Monday, August 07, 2006

Ramesh Balsekar on enlightenment

Balsekar  on Enlightenment 

While  the nature of sleep, trance, fainting  and death may differ somewhat, 
in each case the surrender of consciousness and individual identity  is 
essentially the same and accompanied by a loss of awareness while 
enlightenment is the surrender of consciousness and individual identity  in a state of total Awareness.

Only  when it is time in the cosmic scheme  of evolution for a particular 
psychosomatic apparatus to get enlightened can enlightenment happen.  And if that time has come, nothing in this world can prevent it from  happening. 
Nor can anything in this world make enlightenment happen if it is not  time.     

Enlightenment  is total emptiness of mind.   
There is nothing  
you can do to get it.   
Any effort you make  
can only be  
an obstruction to it.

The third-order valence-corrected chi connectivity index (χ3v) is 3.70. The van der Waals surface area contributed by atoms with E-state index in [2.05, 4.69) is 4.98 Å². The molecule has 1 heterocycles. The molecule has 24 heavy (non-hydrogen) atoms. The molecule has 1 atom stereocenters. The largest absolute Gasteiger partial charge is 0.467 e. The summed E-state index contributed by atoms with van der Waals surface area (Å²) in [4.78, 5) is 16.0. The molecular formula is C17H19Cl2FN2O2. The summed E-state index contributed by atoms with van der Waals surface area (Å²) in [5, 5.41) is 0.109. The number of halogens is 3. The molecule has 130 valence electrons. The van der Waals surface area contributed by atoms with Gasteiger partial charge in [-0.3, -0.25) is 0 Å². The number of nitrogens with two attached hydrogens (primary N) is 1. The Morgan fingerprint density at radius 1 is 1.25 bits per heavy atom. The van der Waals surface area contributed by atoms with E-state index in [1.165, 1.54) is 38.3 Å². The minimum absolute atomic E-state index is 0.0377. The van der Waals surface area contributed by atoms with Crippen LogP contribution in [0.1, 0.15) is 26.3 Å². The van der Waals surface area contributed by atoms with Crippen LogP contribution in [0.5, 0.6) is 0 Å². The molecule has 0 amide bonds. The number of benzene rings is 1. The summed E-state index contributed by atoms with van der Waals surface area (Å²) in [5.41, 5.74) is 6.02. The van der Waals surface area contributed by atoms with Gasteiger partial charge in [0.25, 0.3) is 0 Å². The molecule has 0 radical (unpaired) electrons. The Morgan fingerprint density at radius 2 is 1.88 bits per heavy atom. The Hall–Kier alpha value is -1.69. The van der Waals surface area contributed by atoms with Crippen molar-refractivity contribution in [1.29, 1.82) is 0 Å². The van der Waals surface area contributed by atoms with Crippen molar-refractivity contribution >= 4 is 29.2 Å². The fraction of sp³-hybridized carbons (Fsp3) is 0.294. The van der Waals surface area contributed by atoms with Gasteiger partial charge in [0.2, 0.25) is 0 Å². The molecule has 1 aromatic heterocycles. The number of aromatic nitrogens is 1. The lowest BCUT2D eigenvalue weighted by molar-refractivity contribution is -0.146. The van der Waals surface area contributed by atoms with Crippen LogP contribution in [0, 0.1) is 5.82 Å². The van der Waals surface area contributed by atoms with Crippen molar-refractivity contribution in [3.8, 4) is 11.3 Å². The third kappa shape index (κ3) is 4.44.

Real  bliss is the absence of the wanting  of bliss.  The enlightenment state 
is not wanting either bliss or anything else.       
Enlightenment  is merely an understanding in which  there is no comprehender. It is a surrender in which there is no one to surrender  anything.      
It  is vital to realize that UNDERSTANDING  IS ALL, that there is no question of  altering or amending WHAT IS, and that  therefore the very question of any  method or technique for "attaining"  enlightenment is totally irrelevant.      
Desire  refers not only to  desiring some object,
but even to the desire for enlightenment.  
The need to know, to have the knowledge of one's true nature,  
even that is a desire,  and that desire 
is by the "me."      
Self-enquiry  is the direct path to Self-realization  or enlightenment.  The only way to  make the mind cease its outward activities   
is to turn it inward. 
By steady and continuous investigation into the nature of the mind,  the mind itself gets transformed into That to which it owes its own  existence.      
The  crux of man's dilemma lies in the concept  of time.  While chasing his mythical happiness of the future, man has no time to enjoy the present 
moment.  And actually there is no such thing as the present because  by the time one thinks of it, it has already become the past.  Therefore,  what is vital is not thinking about the present but actually being the present  moment -- and that is nothing other than enlightenment.      

Compiled by Jan Sultan